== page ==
It is not a common requirement, but I ran into a scenario where I needed to set a hard Operating System limit on the maximum amount of memory a process could use. The Process.MaxWorkingSet property is, from what I can gather, merely a suggestion and easily worked-around by the Process.
This article describes the general approach to setting a hard limit to the memory a process can use and provides a link with running code to do so.
Windows has the concept of Job Objects, allowing management of system resources at an OS level, such as CPU or memory requirements.
To set a hard memory limit, the process is simple:
- Create a
Job object using CreateJobObject
- Use the SetInformationJobObject method to set the various process limits and controls, such as memory
- Finally, assign a running process to the
Job with AssignProcessToJob and it will automatically be held to the limits of the associated
This code is demonstrated in the PublicDomain package in the following method:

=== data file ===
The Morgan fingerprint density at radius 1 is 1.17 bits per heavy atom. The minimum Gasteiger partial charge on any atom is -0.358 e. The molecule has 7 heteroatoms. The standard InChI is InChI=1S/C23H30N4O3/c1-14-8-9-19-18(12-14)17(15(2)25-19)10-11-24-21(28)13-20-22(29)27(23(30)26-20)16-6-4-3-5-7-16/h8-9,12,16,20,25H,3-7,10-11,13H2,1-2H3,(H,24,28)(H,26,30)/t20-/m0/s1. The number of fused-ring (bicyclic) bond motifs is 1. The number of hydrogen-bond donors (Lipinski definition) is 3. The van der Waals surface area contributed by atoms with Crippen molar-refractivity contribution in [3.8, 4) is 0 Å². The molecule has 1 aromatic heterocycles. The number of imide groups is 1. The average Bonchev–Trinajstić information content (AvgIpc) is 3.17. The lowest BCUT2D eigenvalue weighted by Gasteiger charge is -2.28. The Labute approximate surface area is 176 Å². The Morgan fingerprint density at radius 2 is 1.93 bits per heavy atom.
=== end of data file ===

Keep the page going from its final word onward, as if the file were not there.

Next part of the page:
(uint minWorkingSetSize, uint maxWorkingSetSize, params Process processesToLimit)
This allows you to pass the min/max memory limits and a list of running Processes to apply the limit to.
You can watch the memory rise in task manager and hit the maximum that you set, subsequently throwing OutOfMemory Exceptions (if the GC can't reclaim enough needed memory).
The code returns a C#
Job object which is a light wrapper around the handle returned by the WIN32
CreateJobObject method. The C# class also implements
IDisposable, and once the
Job is disposed, the memory limits are removed:
using (Process p = new Process())
p.StartInfo = new ProcessStartInfo("myexe.exe");
using (PublicDomain.Win32.Job j = PublicDomain.Win32.Job.CreateJobWithMemoryLimits(
(uint)GlobalConstants.BytesInAMegabyte * 12,
(uint)GlobalConstants.BytesInAMegabyte * 30,
The PublicDomain package is a completely free, public domain collection of oft-needed code and packages for .NET. There is no license, so the code (or any part of it) may be included even in corporate applications. Public domain code has no authority.
- 1st March, 2007: Initial post